Mr. LEE: Well, number one: I think we learned once again that life is very fleeting and that you can't take it for granted. Michael was a world artist. He was beloved by the world. And I'm just happy to speak to you, because I'm here in France and I've been watching, you know, CNN International and Sky Channel, BBC, and I'm real dismayed by the negative slant where people are, the media, they're, you know, they're, I think there's a more gracious way to tell about his life without talking about the other. I'm not saying that we should dismiss it, but let's emphasize the great artist he was, the great humanitarian he was, the great joy and love he brought to the world, his musicianship, his artistry, his work ethic, all of that. Let's celebrate that. Let's celebrate the music of Michael and the man.

I was really, really happy though watching my brothers and sisters in Harlem outside of the Apollo Theater marquee, dancing and singing the words and music of Michael.

SIMON: Is there a song that's your favorite, that means something special to you?

Mr. LEE: Oh, I love all the music, but in particular, you know, I love it all, but I really feel special for the stuff he did with the Jackson 5. "I'll Be There," you know, all those great classics, the Jackson 5.

(Soundbite of song "I'll Be There")

Mr. JACKSON: (Singing) Let me fill your heart with joy and laughter. Togetherness, well, that's all I'm after. Whenever you need me, I'll be there…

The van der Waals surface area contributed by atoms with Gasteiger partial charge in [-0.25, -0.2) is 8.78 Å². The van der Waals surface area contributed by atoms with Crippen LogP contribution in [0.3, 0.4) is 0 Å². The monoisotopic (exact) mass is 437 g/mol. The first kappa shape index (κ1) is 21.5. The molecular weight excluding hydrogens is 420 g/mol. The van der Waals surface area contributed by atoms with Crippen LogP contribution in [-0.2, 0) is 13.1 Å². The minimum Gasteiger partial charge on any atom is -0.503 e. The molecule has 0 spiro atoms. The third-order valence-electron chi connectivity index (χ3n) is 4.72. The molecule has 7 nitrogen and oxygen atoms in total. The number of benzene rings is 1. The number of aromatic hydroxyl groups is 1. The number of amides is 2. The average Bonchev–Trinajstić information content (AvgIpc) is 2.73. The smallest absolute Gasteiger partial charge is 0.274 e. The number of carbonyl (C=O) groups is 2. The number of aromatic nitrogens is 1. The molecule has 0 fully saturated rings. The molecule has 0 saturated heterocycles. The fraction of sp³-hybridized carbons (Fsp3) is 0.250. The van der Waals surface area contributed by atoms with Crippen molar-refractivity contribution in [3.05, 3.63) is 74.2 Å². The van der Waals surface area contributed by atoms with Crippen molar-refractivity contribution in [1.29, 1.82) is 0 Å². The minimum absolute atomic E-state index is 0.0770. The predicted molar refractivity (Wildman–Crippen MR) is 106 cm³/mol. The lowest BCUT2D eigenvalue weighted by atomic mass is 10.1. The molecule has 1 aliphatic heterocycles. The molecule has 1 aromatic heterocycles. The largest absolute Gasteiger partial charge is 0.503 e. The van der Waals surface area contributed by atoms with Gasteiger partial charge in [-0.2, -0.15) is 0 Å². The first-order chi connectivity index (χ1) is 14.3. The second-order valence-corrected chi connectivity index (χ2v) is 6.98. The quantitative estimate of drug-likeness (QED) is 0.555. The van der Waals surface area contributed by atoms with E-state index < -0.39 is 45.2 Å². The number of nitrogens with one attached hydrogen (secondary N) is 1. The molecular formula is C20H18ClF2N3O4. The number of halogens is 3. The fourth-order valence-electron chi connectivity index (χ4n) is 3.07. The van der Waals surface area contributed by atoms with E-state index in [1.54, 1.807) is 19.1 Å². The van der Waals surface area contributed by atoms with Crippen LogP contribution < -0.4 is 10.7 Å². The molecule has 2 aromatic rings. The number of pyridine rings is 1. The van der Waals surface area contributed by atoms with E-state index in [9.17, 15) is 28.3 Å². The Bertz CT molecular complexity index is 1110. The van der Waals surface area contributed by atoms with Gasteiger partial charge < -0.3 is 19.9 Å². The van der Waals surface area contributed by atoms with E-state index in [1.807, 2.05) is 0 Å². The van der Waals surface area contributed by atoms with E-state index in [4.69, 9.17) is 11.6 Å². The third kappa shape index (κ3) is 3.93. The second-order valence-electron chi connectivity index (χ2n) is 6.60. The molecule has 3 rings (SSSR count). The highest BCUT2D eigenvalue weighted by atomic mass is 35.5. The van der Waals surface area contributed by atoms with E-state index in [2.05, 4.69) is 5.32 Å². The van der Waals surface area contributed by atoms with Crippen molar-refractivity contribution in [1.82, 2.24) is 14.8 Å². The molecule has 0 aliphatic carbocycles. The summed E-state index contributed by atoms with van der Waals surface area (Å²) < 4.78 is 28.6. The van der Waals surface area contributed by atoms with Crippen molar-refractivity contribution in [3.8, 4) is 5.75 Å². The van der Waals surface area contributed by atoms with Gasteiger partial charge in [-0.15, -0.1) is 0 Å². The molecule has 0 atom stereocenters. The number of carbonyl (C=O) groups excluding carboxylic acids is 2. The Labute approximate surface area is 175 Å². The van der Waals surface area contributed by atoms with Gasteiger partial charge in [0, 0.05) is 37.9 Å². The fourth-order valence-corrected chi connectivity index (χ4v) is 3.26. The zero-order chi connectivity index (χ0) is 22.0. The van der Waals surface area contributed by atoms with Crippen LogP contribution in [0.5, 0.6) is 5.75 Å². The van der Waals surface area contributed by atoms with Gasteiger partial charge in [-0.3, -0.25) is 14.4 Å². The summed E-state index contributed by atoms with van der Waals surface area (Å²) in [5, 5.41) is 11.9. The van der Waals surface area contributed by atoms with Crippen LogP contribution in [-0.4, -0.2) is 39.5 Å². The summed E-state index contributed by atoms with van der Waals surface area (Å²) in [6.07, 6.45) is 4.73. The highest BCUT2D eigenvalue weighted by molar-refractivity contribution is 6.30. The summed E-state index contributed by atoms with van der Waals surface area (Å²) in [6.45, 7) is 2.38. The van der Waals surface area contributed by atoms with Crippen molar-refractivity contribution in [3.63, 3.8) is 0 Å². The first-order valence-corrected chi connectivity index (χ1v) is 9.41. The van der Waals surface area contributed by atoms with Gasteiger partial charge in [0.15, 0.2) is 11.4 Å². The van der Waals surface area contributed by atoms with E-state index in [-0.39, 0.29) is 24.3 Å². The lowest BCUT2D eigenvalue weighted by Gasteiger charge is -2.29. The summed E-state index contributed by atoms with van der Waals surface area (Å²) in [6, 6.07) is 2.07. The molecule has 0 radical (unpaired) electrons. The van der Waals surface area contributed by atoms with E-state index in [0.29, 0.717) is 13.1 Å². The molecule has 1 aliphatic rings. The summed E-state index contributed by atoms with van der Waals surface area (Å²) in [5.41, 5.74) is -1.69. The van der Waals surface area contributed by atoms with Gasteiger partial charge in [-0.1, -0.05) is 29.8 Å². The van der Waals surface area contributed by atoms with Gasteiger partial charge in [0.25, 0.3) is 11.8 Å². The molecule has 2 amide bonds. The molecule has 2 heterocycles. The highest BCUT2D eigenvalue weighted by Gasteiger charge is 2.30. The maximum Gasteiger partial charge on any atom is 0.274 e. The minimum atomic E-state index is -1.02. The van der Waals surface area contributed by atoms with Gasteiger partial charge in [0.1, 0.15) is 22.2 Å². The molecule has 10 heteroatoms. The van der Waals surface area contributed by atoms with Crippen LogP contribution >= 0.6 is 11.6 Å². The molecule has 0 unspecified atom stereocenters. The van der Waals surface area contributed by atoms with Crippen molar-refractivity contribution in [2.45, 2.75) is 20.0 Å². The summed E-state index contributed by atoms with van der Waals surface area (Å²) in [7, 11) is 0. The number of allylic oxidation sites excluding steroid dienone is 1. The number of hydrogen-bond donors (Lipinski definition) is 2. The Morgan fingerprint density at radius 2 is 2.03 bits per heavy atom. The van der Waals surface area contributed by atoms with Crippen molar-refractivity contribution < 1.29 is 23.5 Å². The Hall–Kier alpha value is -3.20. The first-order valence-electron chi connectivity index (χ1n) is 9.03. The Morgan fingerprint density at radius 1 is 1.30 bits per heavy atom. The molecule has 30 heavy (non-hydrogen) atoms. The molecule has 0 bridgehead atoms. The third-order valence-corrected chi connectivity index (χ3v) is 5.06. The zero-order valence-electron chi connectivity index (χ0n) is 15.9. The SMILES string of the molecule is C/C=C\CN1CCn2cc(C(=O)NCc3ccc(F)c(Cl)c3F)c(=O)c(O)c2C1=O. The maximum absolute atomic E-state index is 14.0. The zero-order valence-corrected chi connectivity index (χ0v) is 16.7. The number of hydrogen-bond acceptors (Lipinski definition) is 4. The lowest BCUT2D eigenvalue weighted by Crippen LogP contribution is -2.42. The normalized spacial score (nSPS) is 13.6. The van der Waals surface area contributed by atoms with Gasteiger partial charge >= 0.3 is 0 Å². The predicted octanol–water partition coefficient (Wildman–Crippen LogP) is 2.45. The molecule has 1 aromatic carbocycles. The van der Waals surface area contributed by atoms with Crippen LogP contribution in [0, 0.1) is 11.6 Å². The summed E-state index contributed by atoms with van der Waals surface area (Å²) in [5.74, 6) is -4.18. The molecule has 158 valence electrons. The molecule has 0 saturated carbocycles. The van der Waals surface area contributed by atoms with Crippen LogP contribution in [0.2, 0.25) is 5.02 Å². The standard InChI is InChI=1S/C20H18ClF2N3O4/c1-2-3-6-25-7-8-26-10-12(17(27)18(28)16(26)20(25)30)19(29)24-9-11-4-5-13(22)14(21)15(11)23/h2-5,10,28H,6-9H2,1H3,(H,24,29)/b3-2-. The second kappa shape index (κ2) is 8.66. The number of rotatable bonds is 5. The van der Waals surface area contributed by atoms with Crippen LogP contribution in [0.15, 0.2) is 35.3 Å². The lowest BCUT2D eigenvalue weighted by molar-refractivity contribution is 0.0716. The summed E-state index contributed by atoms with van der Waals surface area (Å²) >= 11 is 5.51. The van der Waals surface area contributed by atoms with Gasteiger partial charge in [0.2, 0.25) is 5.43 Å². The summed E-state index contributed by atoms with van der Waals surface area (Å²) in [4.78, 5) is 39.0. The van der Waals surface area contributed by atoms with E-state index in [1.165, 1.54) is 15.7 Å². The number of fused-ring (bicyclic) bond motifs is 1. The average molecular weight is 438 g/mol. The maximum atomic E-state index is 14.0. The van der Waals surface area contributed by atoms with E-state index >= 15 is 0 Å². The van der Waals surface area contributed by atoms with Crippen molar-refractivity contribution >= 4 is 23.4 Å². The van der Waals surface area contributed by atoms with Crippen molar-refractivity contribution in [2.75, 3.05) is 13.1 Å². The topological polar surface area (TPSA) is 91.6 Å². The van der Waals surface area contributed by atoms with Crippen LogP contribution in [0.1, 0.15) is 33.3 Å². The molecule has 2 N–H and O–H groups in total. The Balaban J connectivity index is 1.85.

SIMON: "ABC"?

Mr. LEE: "ABC," we go down the list.

(Soundbite of laughter)

SIMON: Yeah. And the best version of "I'm Going Back to Indiana" I ever heard.

Mr. LEE: Yes, I mean - it's a giant, giant loss. I did not go to sleep last night, just kept - my eyes were glued to the TV and, you know, seen images. What really got me, people talking about, you know, like the experts talk - they don't know Michael. I mean, they would talk all type of stuff. They might've met the guy one time, you know. I think they should really had - for me - maybe they couldn't get him, but had the people who worked with Michael, who were there when he was in the studio creating, who was there when they were rehearsing, doing the choreography. Let's talk about the work.

SIMON: Do you mind telling us, what did you learn from Michael Jackson, close up, that the other people are missing?

Mr. LEE: Oh, work ethic. You know, I've been around a lot of great athletes, Michael Jordan. Recently there is a documentary on Kobe Bryant. And these guys are known for their work ethic. And as great as Michael was, and as great as Kobe is, Michael could give those guys a run for their money when it comes to work ethic.

SIMON: And Mr. Lee, what do you think Michael Jackson's going to be remembered for 10 and…

Mr. LEE: Well, hopefully it's going to be his music is his legacy. That's what I hope for, that's what I'm going to teach my children, that's what my children - you know, my daughter is 14 and my son is 12. They know about the other stuff. But I want them to remember his music, to love and appreciate the music of Michael Jackson - that's his legacy, the music. And his three children, that's his legacy, I think.

SIMON: Mr. Lee, I'm going to thank you so much for taking the time for us. I know a lot of people have been trying to get hold of you.

Mr. LEE: All right, thank you.

SIMON: Speaking with us from France, Spike Lee.